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7 Renewing Benefits of Meditating 7 Minutes a Day

7 Renewing Benefits of Meditating 7 Minutes a Day
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BY STEVE NUBIE

January is a time for resolutions and meditating can make every resolution easier.

Meditation practices have been around for thousands of years. Prayer in many respects is a form of meditation and other practices have been developed to allow our minds and our bodies to renew themselves with this simple practice.

We’re going to cover the essential benefits of meditation and various ways that you can easily get into a highly meditative state. What’s significant is that clinical studies have shown that meditating as little as seven minutes a day has remarkable benefits both physiologically and psychologically. Here are some of the highlights:

  • Meditation reduces blood pressure. In fact, in a study done by The American Journal on Hypertension mediation was actually more effective in reducing high-blood pressure than many prescription medications.
  • Medication has been shown to help people cope with addiction to both alcohol and drugs.
  • Meditation has been shown to reduce depression and once again has been shown to help people cope better with depression than many prescribed medications commonly used to manage depression according to The American Medical Association.
  • Meditation boosts the immune system. This is significant for people managing chronic illnesses or for those who simply want to stay healthy for the long-term.
  • Meditation has been shown to help people with chronic anxiety disorders. It’s an excellent way to manage stress whether it’s simply work related or deeply motivated by the loss of a loved one.
  • Meditation helps relieve sleep-deprivation. It’s an unfortunate fact, but many of us don’t sleep well or simply don’t have the time to get a restful 8-hours of sleep. This isn’t about sleep replacement, but a deep sleep has many of the benefits of meditation and giving yourself a well-deserved meditative-break can make a big difference.
  • Meditation makes us smarter. It has been shown in clinical studies to enhance our cognitive abilities, memory and focus.

Those seven benefits are actually the tip of the iceberg when it comes to the benefits of meditation. Various other studies have linked meditation to a reduced risk of heart-attack and stroke to the treatment of epilepsy and cancer. The question is, what are we waiting for?

Meditative techniques

There are formalized techniques for meditation including TM or Transcendental Meditation and the Silva Method. The fact of the matter is that a basic approach to relaxation and deep breathing will provide the same result. Here are the steps to achieving a relaxed, meditative state:

  1. Find a quiet place where you can sit or lie down comfortably. If there is a lot of ambient noise you can always wear headphones and listen to relaxing music or soundtracks of waves on the beach or rain in a forest.
  2. Relax your body. This begins with relaxing the muscles in your face and neck. We don’t realize how often our facial expressions cause tension. Once your facial muscles are relaxed begin to relax the rest of your body starting with your shoulders, down your arms to your chest, stomach legs and feet. Most people close their eyes while meditating.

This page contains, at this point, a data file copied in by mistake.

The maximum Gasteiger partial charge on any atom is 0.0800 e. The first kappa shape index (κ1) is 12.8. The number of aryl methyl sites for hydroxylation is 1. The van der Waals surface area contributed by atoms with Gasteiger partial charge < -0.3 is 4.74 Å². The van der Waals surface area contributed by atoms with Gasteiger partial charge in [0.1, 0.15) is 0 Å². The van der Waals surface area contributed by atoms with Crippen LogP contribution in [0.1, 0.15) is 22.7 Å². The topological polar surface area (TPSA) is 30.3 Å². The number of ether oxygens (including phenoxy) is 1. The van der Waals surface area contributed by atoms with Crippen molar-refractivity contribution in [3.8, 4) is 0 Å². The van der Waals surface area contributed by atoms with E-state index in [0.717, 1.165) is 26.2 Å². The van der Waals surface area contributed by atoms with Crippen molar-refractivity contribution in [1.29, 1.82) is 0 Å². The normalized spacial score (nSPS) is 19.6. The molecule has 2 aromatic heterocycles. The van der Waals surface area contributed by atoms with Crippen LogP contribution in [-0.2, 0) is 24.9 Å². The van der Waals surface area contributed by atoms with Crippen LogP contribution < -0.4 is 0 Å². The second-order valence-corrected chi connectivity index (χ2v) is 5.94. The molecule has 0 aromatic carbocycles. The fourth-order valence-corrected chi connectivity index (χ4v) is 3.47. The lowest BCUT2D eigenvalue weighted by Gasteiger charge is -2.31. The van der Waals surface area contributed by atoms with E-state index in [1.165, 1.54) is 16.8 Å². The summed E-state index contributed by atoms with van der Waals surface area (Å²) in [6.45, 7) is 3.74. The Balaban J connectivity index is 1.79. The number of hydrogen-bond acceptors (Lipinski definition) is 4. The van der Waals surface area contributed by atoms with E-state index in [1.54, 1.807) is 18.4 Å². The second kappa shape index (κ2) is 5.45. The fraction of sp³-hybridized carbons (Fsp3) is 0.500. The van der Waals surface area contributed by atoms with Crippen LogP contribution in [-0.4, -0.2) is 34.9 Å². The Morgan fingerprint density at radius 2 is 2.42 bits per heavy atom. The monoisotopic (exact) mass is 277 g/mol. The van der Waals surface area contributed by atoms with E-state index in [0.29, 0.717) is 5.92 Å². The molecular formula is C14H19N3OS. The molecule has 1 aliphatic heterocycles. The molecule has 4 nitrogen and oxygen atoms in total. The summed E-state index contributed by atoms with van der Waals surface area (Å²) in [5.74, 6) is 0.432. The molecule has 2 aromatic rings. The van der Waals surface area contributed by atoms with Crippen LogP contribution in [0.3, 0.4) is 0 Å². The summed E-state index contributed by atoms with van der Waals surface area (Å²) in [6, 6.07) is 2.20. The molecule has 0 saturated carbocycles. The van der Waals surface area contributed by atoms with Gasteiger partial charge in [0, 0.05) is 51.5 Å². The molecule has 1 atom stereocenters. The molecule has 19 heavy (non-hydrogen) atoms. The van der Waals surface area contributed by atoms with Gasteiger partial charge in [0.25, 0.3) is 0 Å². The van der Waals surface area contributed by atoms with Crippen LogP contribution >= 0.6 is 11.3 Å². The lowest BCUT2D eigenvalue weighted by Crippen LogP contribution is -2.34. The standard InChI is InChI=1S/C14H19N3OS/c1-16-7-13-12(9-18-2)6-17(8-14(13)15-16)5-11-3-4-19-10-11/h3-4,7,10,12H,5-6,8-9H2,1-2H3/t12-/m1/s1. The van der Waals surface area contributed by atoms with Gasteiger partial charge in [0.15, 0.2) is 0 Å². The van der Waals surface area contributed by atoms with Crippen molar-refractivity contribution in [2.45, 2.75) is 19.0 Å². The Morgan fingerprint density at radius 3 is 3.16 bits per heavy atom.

3. Imagine a place where you feel totally relaxed and at ease. It could be a hammock in the woods, your favorite chair, or a bed you slept in as a child.
  4. Practice deep breathing. This typically involves inhaling for four seconds and fully exhaling for seven seconds. If you have trouble with that count you can shorten it to whatever works for you. Deep breathing in and of itself has benefits.
  5. Clear your mind. Try to be in the moment and think of nothing. Images may come into your mind and gently push them aside. You’re trying to reach something called an “Alpha” state which is a different level of brain activity. Consciously thinking about or visualizing certain things will move you into something called the “Beta” state which will break your meditation cycle.
  6. It’s possible that you may fall asleep during your meditation and that’s okay. However, the goal of meditation is to be awake and totally relaxed.
  7. If you want to know if you’ve meditated for seven minutes you can always set an egg timer or the alarm on your wireless phone. Try to choose something that presents a relaxing tone or sound. It’s important that you slowly come out of your meditation.
  8. After meditating you’ll enjoy a bit of a stretch to come out of your meditation. You’ll probably feel better than you did before your meditated.

The goal is to try and meditate at least once a day, every day for at least seven minutes. That’s the amount of time that’s been verified as the minimum by clinical studies for meditation benefits. Over time you’ll start to notice more and more of the benefits and will hopefully make meditation a regular part of your daily routine.

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Steve Nubie
Steve Nubie has been writing professionally for 38 years. He is a published author with 10 books to his credit, has written for CBS Entertainment for the Twilight Zone series, and has written hundreds of articles for magazines and the Internet. He has served as Chief Creative officer in the marketing and advertising industry, was an Executive career-coach, is a chef and has traveled extensively living in Asia for two years, and London for two years.